Adaptive copy number evolution in malaria parasites

Shalini Nair, Becky Miller, Marion Barends, Anchalee Jaidee, Jigar Patel, Mayfong Mayxay, Paul Newton, François Nosten, Michael T. Ferdig, Tim J.C. Anderson

    Research output: Contribution to journalArticle

    116 Scopus citations

    Abstract

    Copy number polymorphism (CNP) is ubiquitous in eukaryotic genomes, but the degree to which this reflects the action of positive selection is poorly understood. The first gene in the Plasmodium folate biosynthesis pathway, GTP-cyclohydrolase I (gch1), shows extensive CNP. We provide compelling evidence that gch1 CNP is an adaptive consequence of selection by antifolate drugs, which target enzymes downstream in this pathway. (1) We compared gch1 CNP in parasites from Thailand (strong historical antifolate selection) with those from neighboring Laos (weak antifolate selection). Two percent of chromosomes had amplified copy number in Laos, while 72% carried multiple (2-11) copies in Thailand, and differentiation exceeded that observed at 73 synonymous SNPs. (2) We found five amplicon types containing one to greater than six genes and spanning 1 to >11 kb, consistent with parallel evolution and strong selection for this gene amplification. gch1 was the only gene occurring in all amplicons suggesting that this locus is the target of selection. (3) We observed reduced microsatellite variation and increased linkage disequilibrium (LD) in a 900-kb region flanking gch1 in parasites from Thailand, consistent with rapid recent spread of chromosomes carrying multiple copies of gch1. (4) We found that parasites bearing dhfr-164L, which causes high-level resistance to antifolate drugs, carry significantly (p = 0.00003) higher copy numbers of gch1 than parasites bearing 164I, indicating functional association between genes located on different chromosomes but linked in the same biochemical pathway. These results demonstrate that CNP at gch1 is adaptive and the associations with dhfr-164L strongly suggest a compensatory function. More generally, these data demonstrate how selection affects multiple enzymes in a single biochemical pathway, and suggest that investigation of structural variation may provide a fast-track to locating genes underlying adaptation.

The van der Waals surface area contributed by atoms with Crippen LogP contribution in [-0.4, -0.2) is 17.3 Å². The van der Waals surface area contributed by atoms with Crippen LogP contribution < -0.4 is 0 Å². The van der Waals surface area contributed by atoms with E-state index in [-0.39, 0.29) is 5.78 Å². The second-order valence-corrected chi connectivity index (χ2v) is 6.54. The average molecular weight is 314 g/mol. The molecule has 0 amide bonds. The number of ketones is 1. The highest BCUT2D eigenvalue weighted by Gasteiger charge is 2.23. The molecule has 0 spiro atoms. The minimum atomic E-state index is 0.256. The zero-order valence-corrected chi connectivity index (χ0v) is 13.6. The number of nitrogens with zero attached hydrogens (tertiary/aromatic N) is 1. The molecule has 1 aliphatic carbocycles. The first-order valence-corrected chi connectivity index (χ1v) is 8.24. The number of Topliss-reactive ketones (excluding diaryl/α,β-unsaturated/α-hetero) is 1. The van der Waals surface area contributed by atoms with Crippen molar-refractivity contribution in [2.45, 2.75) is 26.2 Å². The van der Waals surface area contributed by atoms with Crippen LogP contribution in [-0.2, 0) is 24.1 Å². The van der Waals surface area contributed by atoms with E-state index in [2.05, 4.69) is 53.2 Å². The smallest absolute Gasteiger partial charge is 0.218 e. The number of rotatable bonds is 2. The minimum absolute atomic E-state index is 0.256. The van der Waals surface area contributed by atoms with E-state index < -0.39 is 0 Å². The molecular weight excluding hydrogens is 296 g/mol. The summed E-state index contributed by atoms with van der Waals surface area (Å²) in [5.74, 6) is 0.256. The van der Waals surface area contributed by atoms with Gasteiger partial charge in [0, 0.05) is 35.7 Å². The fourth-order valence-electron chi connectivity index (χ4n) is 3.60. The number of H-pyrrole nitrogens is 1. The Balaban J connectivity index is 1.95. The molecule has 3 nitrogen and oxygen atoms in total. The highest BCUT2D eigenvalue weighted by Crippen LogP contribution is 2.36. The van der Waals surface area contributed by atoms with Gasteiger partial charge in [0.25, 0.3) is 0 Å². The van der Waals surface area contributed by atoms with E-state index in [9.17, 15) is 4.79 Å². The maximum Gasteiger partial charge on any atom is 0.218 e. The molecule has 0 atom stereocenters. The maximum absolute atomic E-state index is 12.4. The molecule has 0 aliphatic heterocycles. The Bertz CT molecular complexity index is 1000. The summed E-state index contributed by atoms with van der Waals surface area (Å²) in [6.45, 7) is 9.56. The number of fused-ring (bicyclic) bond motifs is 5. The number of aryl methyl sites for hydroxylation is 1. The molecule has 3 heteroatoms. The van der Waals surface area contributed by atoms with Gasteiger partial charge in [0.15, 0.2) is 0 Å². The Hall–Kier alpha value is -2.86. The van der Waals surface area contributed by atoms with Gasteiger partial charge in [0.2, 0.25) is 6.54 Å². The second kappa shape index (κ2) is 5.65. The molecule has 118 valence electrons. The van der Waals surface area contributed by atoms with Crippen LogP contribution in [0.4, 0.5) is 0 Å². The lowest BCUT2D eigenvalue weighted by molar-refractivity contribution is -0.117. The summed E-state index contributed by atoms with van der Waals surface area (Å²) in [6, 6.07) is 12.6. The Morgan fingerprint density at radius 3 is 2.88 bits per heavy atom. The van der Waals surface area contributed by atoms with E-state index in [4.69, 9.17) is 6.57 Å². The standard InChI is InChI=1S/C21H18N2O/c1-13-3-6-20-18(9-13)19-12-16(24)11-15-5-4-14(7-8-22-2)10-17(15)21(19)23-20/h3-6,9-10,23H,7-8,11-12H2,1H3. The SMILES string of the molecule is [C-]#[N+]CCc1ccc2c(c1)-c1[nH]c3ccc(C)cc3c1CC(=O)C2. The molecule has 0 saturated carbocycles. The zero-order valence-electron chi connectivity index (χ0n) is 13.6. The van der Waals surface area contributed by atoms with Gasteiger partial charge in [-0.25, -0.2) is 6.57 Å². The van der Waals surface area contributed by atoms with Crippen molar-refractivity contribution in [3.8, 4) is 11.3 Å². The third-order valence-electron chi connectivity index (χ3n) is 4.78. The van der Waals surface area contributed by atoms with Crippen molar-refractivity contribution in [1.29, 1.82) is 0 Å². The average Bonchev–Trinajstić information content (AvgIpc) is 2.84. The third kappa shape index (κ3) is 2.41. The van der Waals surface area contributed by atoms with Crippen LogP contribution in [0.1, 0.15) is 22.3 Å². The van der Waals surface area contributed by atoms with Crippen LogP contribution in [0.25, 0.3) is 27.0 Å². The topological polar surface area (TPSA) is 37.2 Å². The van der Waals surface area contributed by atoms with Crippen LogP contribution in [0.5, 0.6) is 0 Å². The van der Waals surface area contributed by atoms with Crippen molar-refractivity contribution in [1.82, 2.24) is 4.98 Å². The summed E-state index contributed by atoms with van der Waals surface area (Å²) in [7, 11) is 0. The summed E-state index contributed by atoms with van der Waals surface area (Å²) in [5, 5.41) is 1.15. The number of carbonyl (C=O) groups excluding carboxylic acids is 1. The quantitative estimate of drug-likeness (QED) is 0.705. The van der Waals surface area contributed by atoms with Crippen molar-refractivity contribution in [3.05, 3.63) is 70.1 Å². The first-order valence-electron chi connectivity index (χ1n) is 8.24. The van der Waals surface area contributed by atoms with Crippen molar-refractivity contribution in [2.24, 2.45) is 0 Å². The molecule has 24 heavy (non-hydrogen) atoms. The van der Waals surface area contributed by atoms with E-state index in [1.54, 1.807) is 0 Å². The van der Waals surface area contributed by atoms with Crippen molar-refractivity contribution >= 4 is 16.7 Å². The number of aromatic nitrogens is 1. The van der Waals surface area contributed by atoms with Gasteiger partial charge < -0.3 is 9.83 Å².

Original languageEnglish (US)
    Article numbere1000243
    JournalPLoS Genetics
    Volume4
    Issue number10
    DOIs
    StatePublished - Oct 2008

    ASJC Scopus subject areas

    • Ecology, Evolution, Behavior and Systematics
    • Molecular Biology
    • Genetics
    • Genetics(clinical)
    • Cancer Research

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    Nair, S., Miller, B., Barends, M., Jaidee, A., Patel, J., Mayxay, M., Newton, P., Nosten, F., Ferdig, M. T., & Anderson, T. J. C. (2008). Adaptive copy number evolution in malaria parasites. PLoS Genetics, 4(10), [e1000243]. https://doi.org/10.1371/journal.pgen.1000243